The report answers the question: Do the global principles and standards improve gender equality? It also examines how to build on the successes and failures of these initiatives to improve gender equality in agricultural investments. The experiences of the sustainability standards are used to provide guidance for responsible investment.
This paper contributes to the emerging literature on the gendered impacts of the contemporary wave of foreign agricultural investments. The outcomes of agricultural investments for men and women often differ in rural areas of the Global South where gender inequalities are persistent.
- Barriers to women’s access to productive resources— production inputs, credit and training—reduce female agricultural producers’ yields by 20–30 per cent from their full potential (FAO, 2011).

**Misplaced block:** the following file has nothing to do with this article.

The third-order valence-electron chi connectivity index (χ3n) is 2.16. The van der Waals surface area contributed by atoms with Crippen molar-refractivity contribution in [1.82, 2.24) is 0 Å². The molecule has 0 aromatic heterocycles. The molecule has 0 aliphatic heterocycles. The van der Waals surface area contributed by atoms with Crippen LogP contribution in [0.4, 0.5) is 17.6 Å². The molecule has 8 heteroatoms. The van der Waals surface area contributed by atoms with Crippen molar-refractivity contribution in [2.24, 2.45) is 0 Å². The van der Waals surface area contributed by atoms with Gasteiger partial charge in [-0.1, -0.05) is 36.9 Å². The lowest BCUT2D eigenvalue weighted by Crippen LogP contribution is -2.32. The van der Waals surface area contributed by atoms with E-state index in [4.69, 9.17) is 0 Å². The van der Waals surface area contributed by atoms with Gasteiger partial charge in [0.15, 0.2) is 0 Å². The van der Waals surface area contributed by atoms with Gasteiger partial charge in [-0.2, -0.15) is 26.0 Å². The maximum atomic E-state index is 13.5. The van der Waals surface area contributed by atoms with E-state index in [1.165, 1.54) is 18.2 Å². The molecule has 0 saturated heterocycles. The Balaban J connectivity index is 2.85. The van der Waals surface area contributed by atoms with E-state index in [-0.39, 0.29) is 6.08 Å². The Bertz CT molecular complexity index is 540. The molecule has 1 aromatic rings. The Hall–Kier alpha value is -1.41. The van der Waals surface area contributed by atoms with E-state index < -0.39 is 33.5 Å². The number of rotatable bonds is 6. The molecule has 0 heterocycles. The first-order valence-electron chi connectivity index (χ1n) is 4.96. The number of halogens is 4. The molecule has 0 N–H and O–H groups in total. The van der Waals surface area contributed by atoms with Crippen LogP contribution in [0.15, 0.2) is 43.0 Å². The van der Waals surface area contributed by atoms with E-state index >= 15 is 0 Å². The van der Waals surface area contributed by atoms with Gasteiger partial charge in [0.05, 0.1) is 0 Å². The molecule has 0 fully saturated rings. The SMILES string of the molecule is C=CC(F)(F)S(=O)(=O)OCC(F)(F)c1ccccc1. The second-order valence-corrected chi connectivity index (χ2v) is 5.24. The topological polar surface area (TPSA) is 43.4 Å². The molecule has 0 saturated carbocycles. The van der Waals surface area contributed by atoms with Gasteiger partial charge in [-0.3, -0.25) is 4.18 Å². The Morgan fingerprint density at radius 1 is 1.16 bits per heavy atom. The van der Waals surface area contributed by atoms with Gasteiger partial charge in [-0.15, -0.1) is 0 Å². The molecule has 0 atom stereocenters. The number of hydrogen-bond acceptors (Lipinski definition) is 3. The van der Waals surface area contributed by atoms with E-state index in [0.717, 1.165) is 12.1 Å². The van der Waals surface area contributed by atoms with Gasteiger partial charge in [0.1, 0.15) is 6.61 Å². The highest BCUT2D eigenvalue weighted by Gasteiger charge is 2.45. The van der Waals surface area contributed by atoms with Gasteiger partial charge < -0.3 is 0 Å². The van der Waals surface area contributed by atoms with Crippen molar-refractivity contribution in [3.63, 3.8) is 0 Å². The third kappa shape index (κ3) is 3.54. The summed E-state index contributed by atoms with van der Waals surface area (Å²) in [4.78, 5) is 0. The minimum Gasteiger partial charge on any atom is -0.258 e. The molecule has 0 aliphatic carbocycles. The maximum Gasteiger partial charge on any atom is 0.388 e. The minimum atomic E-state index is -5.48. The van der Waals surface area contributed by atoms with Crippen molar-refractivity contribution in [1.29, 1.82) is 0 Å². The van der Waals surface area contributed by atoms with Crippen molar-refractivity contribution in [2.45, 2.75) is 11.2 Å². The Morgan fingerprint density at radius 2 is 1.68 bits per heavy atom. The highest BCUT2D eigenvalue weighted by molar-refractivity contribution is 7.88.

- Further, culturally based gender discrimination often leaves women with a heavier burden for care work, diminishes their access to education, restricts their access to land and limits options for decent paid work (United Nations Conference on Trade and Development [UNCTAD], 2015).
- The evidence presented in this paper indicates that these inequalities are often exacerbated by foreign agricultural investments, unless investors and host country governments work to ensure that investment contracts address the needs of women farmers and agricultural workers.
Source: PAEPARD FEED